Production-wise, there are plenty of effects and auxillary sounds, proving that this is still 2010 and bands are going to use technology rather than go for a raw approach. However, the drum sound, which I find is often a basis for how the album should sound and how everything ends up meshing in the final mix, retains enough of the original drums to provide us with a comfortable vibe. At times, though, it does seem that Bolmer’s voice is a little too “big”. While on the subject of Bolmer, I’ll confess he does have a weak point: lyrics. The lack of choral “themes” pulls the album back slightly. His lyrics, in comparison with Craig’s, lack hooks and are somewhat bland. Some bands can get by with this, but only when another member of the band carries the weight. Here, they’re shining the light on Bolmer, but he doesn’t always have something to say. About mid way through, he starts to come around, with “His Story Repeats Itself” and a few of the following tracks providing us with a little bit of a lyrical anchor.
Musically, the songs in the middle of the album are great. We get to see the largest amount of exploration here. Dynamic sections; dark, mid-tempo vibes reflecting those of old Muse songs; and poppy progressive parts help propel the album forward. The aforementioned improvement in lyrical catchiness adds to this portion of the album as well. In the abdomen of the album, Chiodos incorporate explorative elements into their sound without making asses of themselves, which breathes life into both the band and listener, and prevents the album from becoming stale. The songs can lean a little more on the choruses, with emotive passages like “This war will tear apart the sky” painted over a classical piano tone with a tight, driving rhythm supporting it. The chorus of “Let Us Burn One” is similarly driven, but with an airy, breakdown vibe, bringing out attitude-filled bitterness portrayed in the lyrics.
Tying up the end of the album, the songs still come off strong, re-iterating the overall sound. By the time I get to the tenth song on almost any album, unless it’s a band with exceptional dynamic variation, I get a little tired. It’s hard to expect a band in this genre to present eleven or twelve high decibel songs that are all outstanding. With this being said, I’m glad to see “Those Who Slay Together, Stay Together” was included in this portion of the album. I was hoping upon first listen that it wouldn’t be one of the strongest tracks, and I’m pleased to say it’s far from it, and still a pretty decent song. Bell in particular shines here with his high-register arpeggios leading in and providing a rolling, dancing orchestral landscape. All of the songs in the rear of the album would be much more impressive on their own, but in context, attention spans start to wane by this point. However, the quality of these songs in comparison with the rest of the album leaves us with a sense of accomplishment and confidence in a band most of us seriously doubted and were ready to give up on.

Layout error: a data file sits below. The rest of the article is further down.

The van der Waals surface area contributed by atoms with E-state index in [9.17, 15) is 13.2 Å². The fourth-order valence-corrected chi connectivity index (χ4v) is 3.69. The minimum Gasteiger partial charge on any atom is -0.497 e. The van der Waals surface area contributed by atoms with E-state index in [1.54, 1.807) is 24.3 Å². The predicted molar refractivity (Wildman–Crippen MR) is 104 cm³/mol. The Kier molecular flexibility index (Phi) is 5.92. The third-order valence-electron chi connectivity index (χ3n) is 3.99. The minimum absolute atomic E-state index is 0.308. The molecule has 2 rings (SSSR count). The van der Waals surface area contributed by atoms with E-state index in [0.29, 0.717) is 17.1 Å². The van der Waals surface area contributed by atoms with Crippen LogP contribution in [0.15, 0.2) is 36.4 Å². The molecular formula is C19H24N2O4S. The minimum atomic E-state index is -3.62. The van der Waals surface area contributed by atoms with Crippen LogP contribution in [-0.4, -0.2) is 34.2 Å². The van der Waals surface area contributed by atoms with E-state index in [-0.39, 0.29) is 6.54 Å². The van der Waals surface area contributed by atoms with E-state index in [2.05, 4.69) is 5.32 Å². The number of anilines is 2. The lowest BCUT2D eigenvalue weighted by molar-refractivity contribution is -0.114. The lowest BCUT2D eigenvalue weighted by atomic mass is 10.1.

This is an interesting time in heavy music. The “scene” is SO densely populated with formulaic, almost talentless bands who seem to think that the more ridiculous synth breakdowns, chug patterns, and layered screams you put in a song, the better the song. From what I can tell, all this has yielded is a heap of over-produced junk. That being the case, when an album like this comes around, it’s well respected. I’m not saying that Chiodos are astounding musicians that are going to change the face of music. However, they did manage to produce an album full of fun, sustainable, and somewhat complex songs.
A lot can change in 30 seconds. It’s more than enough time for a life to be flipped on its head, and certainly enough time to decide the fate of a band with everything to prove. Well congratulations, Chiodos; on first impression, you validated your continued existence. You may not have proven everything and secured a long-time foothold in the music world, but you proved, to everyone’s surprise, that your name isn’t just a synonym for “Craig Owens”. Here’s to a great 2010 release and a hopeful future for your band.